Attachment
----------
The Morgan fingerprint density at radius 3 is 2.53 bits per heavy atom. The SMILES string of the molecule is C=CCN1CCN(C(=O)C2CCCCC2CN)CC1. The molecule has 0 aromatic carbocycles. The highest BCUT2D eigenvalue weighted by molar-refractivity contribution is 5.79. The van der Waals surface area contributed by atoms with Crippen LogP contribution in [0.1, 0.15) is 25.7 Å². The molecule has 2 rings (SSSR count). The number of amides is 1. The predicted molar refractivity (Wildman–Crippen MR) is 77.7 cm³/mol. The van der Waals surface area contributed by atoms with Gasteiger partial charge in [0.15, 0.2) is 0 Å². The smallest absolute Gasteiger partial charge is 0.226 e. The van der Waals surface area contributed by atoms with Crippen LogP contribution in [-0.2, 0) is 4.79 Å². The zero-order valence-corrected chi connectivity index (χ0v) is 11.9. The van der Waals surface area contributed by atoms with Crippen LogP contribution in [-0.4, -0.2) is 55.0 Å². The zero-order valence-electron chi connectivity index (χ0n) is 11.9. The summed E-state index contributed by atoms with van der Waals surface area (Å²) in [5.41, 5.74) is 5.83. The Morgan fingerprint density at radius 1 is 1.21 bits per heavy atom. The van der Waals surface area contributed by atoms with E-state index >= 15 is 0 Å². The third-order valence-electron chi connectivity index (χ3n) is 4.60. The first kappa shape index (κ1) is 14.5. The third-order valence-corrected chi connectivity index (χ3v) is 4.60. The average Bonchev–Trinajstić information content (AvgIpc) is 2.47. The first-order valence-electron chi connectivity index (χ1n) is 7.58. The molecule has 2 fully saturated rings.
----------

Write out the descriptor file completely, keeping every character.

The Morgan fingerprint density at radius 3 is 2.53 bits per heavy atom. The SMILES string of the molecule is C=CCN1CCN(C(=O)C2CCCCC2CN)CC1. The molecule has 0 aromatic carbocycles. The highest BCUT2D eigenvalue weighted by molar-refractivity contribution is 5.79. The van der Waals surface area contributed by atoms with Crippen LogP contribution in [0.1, 0.15) is 25.7 Å². The molecule has 2 rings (SSSR count). The number of amides is 1. The predicted molar refractivity (Wildman–Crippen MR) is 77.7 cm³/mol. The van der Waals surface area contributed by atoms with Gasteiger partial charge in [0.15, 0.2) is 0 Å². The smallest absolute Gasteiger partial charge is 0.226 e. The van der Waals surface area contributed by atoms with Crippen LogP contribution in [-0.2, 0) is 4.79 Å². The zero-order valence-corrected chi connectivity index (χ0v) is 11.9. The van der Waals surface area contributed by atoms with Crippen LogP contribution in [-0.4, -0.2) is 55.0 Å². The zero-order valence-electron chi connectivity index (χ0n) is 11.9. The summed E-state index contributed by atoms with van der Waals surface area (Å²) in [5.41, 5.74) is 5.83. The Morgan fingerprint density at radius 1 is 1.21 bits per heavy atom. The van der Waals surface area contributed by atoms with E-state index >= 15 is 0 Å². The third-order valence-electron chi connectivity index (χ3n) is 4.60. The first kappa shape index (κ1) is 14.5. The third-order valence-corrected chi connectivity index (χ3v) is 4.60. The average Bonchev–Trinajstić information content (AvgIpc) is 2.47. The first-order valence-electron chi connectivity index (χ1n) is 7.58. The molecule has 2 fully saturated rings.